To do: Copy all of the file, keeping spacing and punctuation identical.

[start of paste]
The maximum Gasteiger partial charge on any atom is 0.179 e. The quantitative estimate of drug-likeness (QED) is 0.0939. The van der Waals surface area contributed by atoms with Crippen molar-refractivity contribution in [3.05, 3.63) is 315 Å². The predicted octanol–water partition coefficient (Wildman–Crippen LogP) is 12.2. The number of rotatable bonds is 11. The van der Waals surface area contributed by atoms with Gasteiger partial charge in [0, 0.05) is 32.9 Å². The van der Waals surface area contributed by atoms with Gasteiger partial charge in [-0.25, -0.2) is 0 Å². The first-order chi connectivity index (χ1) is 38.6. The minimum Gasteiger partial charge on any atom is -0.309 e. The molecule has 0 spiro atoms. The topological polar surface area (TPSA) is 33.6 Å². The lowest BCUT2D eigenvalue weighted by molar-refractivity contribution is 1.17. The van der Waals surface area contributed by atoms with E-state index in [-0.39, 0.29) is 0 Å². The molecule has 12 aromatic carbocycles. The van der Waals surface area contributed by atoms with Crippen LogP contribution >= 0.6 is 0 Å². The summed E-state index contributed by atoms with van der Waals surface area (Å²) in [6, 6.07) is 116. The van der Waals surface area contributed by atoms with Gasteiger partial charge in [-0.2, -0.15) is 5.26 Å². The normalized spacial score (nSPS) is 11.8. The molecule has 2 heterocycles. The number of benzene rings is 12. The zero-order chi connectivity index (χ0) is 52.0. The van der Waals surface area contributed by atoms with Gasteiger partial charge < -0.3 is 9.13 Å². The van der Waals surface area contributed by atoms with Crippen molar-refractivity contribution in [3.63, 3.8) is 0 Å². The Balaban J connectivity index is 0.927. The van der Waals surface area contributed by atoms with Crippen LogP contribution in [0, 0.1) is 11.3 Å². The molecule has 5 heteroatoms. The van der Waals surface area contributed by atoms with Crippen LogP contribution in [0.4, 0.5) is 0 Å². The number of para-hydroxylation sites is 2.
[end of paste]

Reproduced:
The maximum Gasteiger partial charge on any atom is 0.179 e. The quantitative estimate of drug-likeness (QED) is 0.0939. The van der Waals surface area contributed by atoms with Crippen molar-refractivity contribution in [3.05, 3.63) is 315 Å². The predicted octanol–water partition coefficient (Wildman–Crippen LogP) is 12.2. The number of rotatable bonds is 11. The van der Waals surface area contributed by atoms with Gasteiger partial charge in [0, 0.05) is 32.9 Å². The van der Waals surface area contributed by atoms with Gasteiger partial charge in [-0.25, -0.2) is 0 Å². The first-order chi connectivity index (χ1) is 38.6. The minimum Gasteiger partial charge on any atom is -0.309 e. The molecule has 0 spiro atoms. The topological polar surface area (TPSA) is 33.6 Å². The lowest BCUT2D eigenvalue weighted by molar-refractivity contribution is 1.17. The van der Waals surface area contributed by atoms with E-state index in [-0.39, 0.29) is 0 Å². The molecule has 12 aromatic carbocycles. The van der Waals surface area contributed by atoms with Crippen LogP contribution >= 0.6 is 0 Å². The summed E-state index contributed by atoms with van der Waals surface area (Å²) in [6, 6.07) is 116. The van der Waals surface area contributed by atoms with Gasteiger partial charge in [-0.2, -0.15) is 5.26 Å². The normalized spacial score (nSPS) is 11.8. The molecule has 2 heterocycles. The number of benzene rings is 12. The zero-order chi connectivity index (χ0) is 52.0. The van der Waals surface area contributed by atoms with Gasteiger partial charge < -0.3 is 9.13 Å². The van der Waals surface area contributed by atoms with Crippen molar-refractivity contribution in [3.63, 3.8) is 0 Å². The Balaban J connectivity index is 0.927. The van der Waals surface area contributed by atoms with Crippen LogP contribution in [0, 0.1) is 11.3 Å². The molecule has 5 heteroatoms. The van der Waals surface area contributed by atoms with Crippen LogP contribution in [0.4, 0.5) is 0 Å². The number of para-hydroxylation sites is 2.